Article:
How is the adjectival form of a place name formed? For instance, why is a person from Houston called a "Houstonian" and not a "Houstonite"? Why is someone from Detroit called a "Detroiter" and not a "Detroitian"? and why in heaven's name is someone from Glasgow referred to as a "Glaswegian"?
English is rich in forms for this and other designations, due to varying native forms and extensive borrowings from other languages.
Popular usage seems guided by the basic rule of ease of pronunciation and euphony, that is, just what seems to sound best in each case. This latter is also why there are, in fact, competing forms (two or more variations of names) for certain places.
"Glaswegian" for someone from Glasgow developed by analogy to another name coming from medieval Latin. The base is Galwidia (pronounced Gahl-WEE-dee-yah), medieval Latin for Galloway which came to be pronounced Galweja.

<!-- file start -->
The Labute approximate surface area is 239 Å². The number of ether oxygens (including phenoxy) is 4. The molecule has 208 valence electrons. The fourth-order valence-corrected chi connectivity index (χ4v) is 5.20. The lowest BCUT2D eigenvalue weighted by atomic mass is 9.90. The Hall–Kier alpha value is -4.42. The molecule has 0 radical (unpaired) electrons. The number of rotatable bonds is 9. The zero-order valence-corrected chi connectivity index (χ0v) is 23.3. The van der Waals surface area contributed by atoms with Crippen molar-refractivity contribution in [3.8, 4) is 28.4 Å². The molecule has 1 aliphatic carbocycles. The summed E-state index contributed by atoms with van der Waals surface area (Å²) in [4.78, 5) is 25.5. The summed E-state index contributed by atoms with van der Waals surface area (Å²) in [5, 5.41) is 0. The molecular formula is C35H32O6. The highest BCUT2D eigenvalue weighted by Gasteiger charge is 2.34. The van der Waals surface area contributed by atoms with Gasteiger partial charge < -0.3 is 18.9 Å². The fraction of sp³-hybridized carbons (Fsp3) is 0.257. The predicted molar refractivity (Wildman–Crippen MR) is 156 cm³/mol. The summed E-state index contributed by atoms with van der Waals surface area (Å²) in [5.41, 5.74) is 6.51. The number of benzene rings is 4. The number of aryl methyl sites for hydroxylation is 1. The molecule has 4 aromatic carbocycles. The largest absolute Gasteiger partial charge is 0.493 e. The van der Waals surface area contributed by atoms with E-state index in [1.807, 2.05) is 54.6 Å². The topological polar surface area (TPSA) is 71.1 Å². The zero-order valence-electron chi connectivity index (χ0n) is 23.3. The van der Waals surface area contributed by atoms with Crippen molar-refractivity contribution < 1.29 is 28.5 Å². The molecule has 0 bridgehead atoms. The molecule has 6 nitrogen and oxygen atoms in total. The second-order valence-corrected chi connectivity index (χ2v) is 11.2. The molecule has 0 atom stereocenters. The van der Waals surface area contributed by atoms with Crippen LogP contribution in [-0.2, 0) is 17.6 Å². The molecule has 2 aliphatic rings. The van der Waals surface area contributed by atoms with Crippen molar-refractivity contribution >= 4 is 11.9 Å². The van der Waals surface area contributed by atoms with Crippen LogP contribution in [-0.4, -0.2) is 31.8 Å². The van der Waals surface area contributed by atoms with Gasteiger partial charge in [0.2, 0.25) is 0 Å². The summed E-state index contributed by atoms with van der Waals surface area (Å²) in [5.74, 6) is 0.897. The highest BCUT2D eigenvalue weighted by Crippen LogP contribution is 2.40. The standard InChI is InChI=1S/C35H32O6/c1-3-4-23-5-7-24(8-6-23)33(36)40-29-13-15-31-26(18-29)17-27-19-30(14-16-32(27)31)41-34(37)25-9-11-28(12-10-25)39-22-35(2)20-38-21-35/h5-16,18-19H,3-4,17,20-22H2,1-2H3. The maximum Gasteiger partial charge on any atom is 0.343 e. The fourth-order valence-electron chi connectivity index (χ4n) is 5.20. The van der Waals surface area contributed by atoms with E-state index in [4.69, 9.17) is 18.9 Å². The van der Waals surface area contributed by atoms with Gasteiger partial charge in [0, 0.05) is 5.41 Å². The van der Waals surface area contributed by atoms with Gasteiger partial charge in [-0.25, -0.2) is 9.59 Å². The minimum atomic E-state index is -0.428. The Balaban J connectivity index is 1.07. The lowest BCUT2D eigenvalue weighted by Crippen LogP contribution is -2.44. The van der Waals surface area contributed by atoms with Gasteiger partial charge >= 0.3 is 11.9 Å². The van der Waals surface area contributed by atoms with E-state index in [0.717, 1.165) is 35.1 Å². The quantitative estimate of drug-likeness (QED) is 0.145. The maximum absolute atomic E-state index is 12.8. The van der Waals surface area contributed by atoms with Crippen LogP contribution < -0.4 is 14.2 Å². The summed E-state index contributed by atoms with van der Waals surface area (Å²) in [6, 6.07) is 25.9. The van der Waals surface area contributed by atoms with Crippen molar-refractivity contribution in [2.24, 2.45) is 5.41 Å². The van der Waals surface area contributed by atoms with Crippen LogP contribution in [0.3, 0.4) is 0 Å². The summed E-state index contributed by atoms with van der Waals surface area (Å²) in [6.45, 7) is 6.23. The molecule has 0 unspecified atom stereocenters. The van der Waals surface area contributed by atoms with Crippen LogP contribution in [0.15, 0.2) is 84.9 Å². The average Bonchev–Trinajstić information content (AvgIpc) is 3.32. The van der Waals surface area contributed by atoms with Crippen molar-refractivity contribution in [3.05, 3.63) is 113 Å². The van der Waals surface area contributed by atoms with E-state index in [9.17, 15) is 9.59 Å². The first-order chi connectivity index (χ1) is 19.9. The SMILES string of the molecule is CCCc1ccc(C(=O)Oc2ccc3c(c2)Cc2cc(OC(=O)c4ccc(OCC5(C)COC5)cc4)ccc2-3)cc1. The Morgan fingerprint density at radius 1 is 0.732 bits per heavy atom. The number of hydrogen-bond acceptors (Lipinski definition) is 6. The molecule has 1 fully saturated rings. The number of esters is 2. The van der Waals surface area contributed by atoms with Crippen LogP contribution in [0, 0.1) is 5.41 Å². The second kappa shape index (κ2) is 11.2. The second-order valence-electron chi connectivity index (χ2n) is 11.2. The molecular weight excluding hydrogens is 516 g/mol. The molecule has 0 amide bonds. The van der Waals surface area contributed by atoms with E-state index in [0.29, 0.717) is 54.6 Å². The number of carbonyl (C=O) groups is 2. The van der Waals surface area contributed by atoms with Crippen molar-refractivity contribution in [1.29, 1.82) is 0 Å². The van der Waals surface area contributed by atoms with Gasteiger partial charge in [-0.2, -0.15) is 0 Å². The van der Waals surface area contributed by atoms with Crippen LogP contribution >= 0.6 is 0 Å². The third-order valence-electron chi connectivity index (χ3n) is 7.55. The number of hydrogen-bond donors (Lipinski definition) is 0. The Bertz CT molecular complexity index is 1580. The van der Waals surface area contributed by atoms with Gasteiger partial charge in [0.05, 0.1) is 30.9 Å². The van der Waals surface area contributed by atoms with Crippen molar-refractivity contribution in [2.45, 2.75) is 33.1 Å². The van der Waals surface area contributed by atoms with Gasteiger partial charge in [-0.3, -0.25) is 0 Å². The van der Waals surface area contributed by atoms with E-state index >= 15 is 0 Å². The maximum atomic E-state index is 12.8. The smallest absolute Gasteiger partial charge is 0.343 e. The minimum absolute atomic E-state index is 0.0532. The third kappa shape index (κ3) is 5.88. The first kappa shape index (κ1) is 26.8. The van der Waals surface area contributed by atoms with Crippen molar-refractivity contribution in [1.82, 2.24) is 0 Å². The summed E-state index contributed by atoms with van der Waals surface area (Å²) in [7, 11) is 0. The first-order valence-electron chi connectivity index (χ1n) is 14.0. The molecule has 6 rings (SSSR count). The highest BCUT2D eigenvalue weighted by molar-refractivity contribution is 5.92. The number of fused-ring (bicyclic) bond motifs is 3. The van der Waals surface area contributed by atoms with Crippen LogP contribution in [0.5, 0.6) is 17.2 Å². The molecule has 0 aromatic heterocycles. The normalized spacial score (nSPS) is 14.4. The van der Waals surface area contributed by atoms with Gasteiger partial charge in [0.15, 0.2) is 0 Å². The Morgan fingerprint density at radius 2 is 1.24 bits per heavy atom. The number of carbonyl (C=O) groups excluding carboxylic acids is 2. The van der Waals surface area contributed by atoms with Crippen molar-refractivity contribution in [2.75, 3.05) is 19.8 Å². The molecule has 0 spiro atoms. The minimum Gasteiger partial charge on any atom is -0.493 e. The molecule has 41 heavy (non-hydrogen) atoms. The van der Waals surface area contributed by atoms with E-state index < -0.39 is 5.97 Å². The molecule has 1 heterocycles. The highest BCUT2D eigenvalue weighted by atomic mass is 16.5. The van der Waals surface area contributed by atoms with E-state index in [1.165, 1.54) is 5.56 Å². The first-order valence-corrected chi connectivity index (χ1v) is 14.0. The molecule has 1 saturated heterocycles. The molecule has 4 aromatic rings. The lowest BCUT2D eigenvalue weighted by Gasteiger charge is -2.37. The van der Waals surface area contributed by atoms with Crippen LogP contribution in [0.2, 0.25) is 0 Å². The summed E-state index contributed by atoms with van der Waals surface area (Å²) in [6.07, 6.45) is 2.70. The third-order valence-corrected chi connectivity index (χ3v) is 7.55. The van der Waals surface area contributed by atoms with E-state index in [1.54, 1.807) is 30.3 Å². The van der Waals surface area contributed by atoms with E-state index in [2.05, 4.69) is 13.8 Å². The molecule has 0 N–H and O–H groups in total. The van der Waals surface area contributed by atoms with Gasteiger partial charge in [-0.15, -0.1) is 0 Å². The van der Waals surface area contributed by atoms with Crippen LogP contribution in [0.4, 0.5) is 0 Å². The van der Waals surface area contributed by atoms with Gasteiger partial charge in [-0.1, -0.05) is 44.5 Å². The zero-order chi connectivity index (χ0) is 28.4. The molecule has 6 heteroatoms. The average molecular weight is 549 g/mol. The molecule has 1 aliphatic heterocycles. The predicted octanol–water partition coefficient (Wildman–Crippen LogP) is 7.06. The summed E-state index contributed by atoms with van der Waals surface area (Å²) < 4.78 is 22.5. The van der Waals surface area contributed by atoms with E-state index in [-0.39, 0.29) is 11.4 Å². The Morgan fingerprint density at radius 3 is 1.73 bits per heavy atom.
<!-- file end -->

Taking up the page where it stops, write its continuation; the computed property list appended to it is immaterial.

A person from Galweja, then would be a Galwejan, spelled Galwegian. This being a common name (in the region), then, by analogy, the same ending form for "person of" is added to the first part of Glasgow (Glas), for Glas+wegian.
Looking for a Plural
Based on notes in an email exchange 10 December 2001
Article written and posted 05 December 2004
Last edited 27 June 2012
Copyright © 2004 Orville Boyd Jenkins
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